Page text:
Tuesday, November 24, 2009

more alert

Mom was more alert on Monday than she had been on Sunday. While she didn't speak much, she did give me a bright-eyed "Hi!", along with a smile, when she saw me for the first time, a little after 1PM. She had a good appetite at lunch, and even felt good enough to sit on her barstool without any grimacing or complaints. As the day wore on, she remained quiet but responsive, laughing gently at my attempts at humor; she was even able to pull her focus away from the TV to look at me whenever I called out to her from the kitchen. Unfortunately, she didn't eat much dinner, but these days, that's not necessarily a bad thing: we're still campaigning to keep her blood sugar down, and because she's gained back so much of her weight, we can ease back on the quantity of food we give her. If she eats only a few bites at night, it's not tragic at this point. She's not starving by any means.

I wasn't upstairs when Dad put Mom to bed, so I didn't have the chance to do my usual good-night hugging ritual. When I got upstairs, I went over to Mom's bedside and whispered "good night" to her, rubbing her arm through her blanket. A moment later she stirred, and with some effort, Mom drew one of her hands out from under her blanket, freeing her fingers to wave at me and to hold my hand.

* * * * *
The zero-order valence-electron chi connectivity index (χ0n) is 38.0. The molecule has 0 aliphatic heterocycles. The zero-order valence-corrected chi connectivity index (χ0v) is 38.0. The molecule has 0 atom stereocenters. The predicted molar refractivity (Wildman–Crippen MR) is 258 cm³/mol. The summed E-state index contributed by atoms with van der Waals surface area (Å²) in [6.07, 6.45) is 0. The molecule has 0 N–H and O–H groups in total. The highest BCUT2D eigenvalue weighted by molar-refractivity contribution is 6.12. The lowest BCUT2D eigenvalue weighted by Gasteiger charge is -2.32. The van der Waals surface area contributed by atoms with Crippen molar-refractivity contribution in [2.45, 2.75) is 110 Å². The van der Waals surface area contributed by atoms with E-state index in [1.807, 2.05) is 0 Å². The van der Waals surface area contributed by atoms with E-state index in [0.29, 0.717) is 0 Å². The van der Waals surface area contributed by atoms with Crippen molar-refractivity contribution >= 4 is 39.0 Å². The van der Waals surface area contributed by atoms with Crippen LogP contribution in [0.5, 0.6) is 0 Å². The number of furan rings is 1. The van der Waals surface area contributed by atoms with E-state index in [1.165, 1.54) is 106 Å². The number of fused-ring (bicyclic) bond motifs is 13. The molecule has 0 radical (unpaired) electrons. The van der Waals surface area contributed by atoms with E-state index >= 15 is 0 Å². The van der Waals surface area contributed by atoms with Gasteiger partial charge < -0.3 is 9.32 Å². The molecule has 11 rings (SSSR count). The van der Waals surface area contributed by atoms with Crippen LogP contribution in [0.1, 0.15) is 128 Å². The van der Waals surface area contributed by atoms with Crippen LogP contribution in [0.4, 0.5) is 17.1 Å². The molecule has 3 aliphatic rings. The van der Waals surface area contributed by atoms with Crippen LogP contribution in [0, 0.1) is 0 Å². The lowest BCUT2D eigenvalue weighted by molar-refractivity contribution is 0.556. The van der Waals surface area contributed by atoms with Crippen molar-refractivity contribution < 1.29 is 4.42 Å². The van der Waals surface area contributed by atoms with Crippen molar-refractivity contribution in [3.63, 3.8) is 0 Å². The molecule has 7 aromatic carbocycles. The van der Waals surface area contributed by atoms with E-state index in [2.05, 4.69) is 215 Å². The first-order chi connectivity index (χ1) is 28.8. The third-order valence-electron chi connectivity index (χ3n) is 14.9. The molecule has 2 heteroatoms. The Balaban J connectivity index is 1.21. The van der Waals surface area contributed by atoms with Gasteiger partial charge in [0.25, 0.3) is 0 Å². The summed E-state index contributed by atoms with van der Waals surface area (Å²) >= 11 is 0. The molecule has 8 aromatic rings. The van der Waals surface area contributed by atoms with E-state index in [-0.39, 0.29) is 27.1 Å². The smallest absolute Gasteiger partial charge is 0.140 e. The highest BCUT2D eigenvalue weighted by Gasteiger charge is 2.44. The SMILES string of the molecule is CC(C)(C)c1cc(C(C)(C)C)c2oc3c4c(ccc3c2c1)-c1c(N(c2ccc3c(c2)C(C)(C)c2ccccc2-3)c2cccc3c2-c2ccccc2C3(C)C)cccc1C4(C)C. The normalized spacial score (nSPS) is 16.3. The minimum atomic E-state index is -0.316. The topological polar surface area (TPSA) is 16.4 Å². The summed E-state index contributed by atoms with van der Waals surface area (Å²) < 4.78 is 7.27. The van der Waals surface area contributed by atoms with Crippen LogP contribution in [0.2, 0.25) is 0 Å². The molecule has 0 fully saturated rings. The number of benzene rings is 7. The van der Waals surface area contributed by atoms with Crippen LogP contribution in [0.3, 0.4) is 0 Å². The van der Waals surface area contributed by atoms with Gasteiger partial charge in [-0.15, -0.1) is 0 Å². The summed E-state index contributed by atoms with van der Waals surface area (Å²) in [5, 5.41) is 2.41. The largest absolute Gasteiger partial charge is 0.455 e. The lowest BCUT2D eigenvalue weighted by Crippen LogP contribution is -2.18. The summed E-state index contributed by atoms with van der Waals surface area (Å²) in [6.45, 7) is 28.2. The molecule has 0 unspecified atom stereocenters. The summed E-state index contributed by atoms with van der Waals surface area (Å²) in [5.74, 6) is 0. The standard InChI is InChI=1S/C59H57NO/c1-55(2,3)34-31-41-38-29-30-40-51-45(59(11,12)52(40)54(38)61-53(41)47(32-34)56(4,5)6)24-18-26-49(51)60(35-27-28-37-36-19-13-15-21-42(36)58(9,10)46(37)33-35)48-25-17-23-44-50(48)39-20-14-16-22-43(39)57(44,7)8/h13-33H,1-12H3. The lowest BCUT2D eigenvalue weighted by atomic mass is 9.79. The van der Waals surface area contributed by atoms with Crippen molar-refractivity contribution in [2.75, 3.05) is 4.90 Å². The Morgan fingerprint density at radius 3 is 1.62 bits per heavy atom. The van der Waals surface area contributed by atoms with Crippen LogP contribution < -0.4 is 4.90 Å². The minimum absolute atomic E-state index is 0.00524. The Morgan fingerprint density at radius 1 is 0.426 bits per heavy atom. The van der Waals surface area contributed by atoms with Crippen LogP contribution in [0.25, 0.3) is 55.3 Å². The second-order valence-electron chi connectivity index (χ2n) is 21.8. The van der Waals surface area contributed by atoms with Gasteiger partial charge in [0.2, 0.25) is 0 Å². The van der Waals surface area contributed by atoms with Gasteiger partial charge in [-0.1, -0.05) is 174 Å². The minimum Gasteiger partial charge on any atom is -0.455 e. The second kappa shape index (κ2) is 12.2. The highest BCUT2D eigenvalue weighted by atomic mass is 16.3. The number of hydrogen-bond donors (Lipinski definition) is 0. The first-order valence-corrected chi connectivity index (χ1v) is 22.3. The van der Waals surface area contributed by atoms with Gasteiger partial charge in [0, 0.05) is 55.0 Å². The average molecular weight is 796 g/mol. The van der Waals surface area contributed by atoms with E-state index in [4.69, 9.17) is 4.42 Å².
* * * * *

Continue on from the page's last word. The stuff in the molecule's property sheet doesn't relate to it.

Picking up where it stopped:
Final note: Dad took Mom to see Dr. Royfe, the parents' primary care physician, on Monday. The doctor's office is right down the street from us, so I didn't come along. Dr. Royfe told Dad that Mom has a vitamin D deficiency (this was true even before the cancer); he also offered us some strategies for helping Mom exercise her muscles, and gave Dad some advice about how to feed Mom her supplemental protein without upping her blood sugar too radically. Aside from that, and aside from the brain tumors, Dr. Royfe was satisfied with Mom's overall condition.

Now she's asleep. How will Mom be tomorrow? Alert? Withdrawn? Could the alertness mean that the carboplatin is working, or was this just a hiccup in a generally downward trend? Thus far, Mom has had only one infusion of carboplatin; while my own intuition, based on the worsening of Mom's symptoms, is that the carboplatin is doing nothing for her, it's possible that, as my buddy Mike ventured, the drug is working, albeit slowly. We'll know more sometime close to the new year.

Dad, meanwhile, has been diligent about communicating with New York Presbyterian; their office has requested quite a bit of paperwork, and Dad's the paperwork guru in our house. I'll keep everyone updated about whether Mom is deemed eligible for the intra-arterial Avastin trial.


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